There seems to be this pervasive idea in the scene that you can’t simultaneously support your friends and believe victims who have experienced abuse at the hands of your friends.
With all possible respect, I have to call bullshit on this kind of all-or-nothing, ultimatum, “pick sides” mentality, if for absolutely no other reason than that it vastly oversimplifies the nuances of interpersonal relationships.
I believe victims of abuse. I believe that coming forward is incredibly difficult, and that the vast majority of people who do so come forward and report with good faith the experiences that happen to them. I have been a part of situations in which people have reported experiences in bad faith and been a part of causing an immense amount of harm to an individual by believing the reporters. I still. believe. reporters. in. good. faith.
I also support my friends. We are friends for a reason, and something in them jives with something in me and we connect on some level that leads to mutual experiences and agreed-upon perspectives of life.
Here is what I don’t do: I don’t stand up and publicly defend friends, claiming they could never do X. I also don’t blindly accept everything people say as gospel truth.
Here’s the thing: I truly believe that every single person I know (myself included) has done something that caused harm: be it a violation of consent, emotional abuse, manipulation, and gaslighting, etc. I do not believe that anyone I know is immune from this. We are human. We are emotional and reactive. We miscommunicate. We fuck up.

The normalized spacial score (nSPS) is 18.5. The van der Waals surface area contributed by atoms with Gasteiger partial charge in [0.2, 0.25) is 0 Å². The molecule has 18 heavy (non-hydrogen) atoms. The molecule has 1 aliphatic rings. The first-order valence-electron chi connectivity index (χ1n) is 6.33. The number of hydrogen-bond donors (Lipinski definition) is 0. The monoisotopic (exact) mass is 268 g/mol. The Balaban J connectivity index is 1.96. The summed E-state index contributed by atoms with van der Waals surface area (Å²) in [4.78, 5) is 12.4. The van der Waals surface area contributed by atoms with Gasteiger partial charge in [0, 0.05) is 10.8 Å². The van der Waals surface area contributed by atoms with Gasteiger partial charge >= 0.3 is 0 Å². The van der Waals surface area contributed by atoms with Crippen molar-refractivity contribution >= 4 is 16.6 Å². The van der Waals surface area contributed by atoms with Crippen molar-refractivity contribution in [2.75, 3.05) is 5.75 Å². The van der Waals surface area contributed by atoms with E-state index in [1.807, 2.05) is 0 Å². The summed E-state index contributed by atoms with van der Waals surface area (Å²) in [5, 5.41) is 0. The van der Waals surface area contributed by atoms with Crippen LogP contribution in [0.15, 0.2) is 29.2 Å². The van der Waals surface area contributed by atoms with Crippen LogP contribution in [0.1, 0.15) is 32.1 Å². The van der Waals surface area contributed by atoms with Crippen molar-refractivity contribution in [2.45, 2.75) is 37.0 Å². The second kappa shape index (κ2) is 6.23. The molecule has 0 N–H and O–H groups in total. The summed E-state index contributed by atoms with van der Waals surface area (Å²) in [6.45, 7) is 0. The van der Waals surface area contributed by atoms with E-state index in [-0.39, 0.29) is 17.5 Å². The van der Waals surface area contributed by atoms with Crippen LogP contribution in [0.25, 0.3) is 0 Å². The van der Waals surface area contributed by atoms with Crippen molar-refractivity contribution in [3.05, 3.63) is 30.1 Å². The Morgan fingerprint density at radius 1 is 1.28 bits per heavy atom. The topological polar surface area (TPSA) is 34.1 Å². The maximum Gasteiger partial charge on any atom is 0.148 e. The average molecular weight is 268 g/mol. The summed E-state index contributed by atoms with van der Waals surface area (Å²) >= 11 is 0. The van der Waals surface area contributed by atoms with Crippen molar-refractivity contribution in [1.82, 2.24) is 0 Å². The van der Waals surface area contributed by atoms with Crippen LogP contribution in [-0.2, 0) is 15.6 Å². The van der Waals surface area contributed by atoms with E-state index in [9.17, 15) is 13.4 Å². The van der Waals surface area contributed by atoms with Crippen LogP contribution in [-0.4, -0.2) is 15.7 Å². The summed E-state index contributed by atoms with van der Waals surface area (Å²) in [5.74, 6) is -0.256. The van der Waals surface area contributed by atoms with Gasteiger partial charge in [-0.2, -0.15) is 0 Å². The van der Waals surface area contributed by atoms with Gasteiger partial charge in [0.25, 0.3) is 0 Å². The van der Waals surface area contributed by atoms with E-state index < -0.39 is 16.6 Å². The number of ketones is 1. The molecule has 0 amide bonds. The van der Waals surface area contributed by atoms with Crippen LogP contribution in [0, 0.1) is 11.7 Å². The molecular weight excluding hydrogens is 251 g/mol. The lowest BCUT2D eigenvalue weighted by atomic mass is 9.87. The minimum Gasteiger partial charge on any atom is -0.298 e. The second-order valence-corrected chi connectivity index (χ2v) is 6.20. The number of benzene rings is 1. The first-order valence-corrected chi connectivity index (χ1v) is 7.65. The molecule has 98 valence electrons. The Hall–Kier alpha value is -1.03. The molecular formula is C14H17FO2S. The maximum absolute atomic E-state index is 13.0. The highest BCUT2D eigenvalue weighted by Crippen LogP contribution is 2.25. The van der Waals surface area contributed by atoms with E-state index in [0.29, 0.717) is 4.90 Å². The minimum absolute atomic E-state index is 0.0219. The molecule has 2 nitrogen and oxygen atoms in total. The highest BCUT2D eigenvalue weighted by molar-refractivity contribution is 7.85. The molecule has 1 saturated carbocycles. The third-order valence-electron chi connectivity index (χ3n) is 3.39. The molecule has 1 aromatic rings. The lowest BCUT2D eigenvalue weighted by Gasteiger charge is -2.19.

I do my best to surround myself with people that I believe are willing to be held accountable to the harm they caused, people who are willing to hear that they have fucked up and are willing to make amends. “Supporting my friends” does not mean blind belief in their sainthood; it means, first, having friends that are willing to be held accountable and second, being willing to be a person that holds them accountable.
It means having discussions with them about harm caused. It means not alienating them, but being willing to be actively involved as they seek to do better without causing more harm.
There is a nuance in reporting that is often overlooked: the difference between subjective experience and objective truth. I believe, completely, that the experience you are reporting is your subjective reality. I do not believe you are lying, obfuscating, or intentionally misleading out of malicious intent. I believe the experience you are reporting is your experience, subjectively true, and how you perceive the situation.
Objective truth rarely, if ever, can be known. That requires some sort of agreement on intention and agreement on moral concepts of right and wrong, as well as some kind of omniscient third-party individual that can know all sides, know the context, and correctly determine motive and intention.
There are some things I think the scene as a whole can get behind: rape is wrong, a severe violation of consent, and when someone says, “I don’t want sex to be a part of this scene,” sex should not be a part of the scene in any form or manifestation. But when we get much further than that, we start in on huge debates about what constitutes consent, what power dynamics imply about a specific situation, what we define as “sexual,” etc. I, and others, have spoken at length about nuances of consent; that’s a topic for many other writings.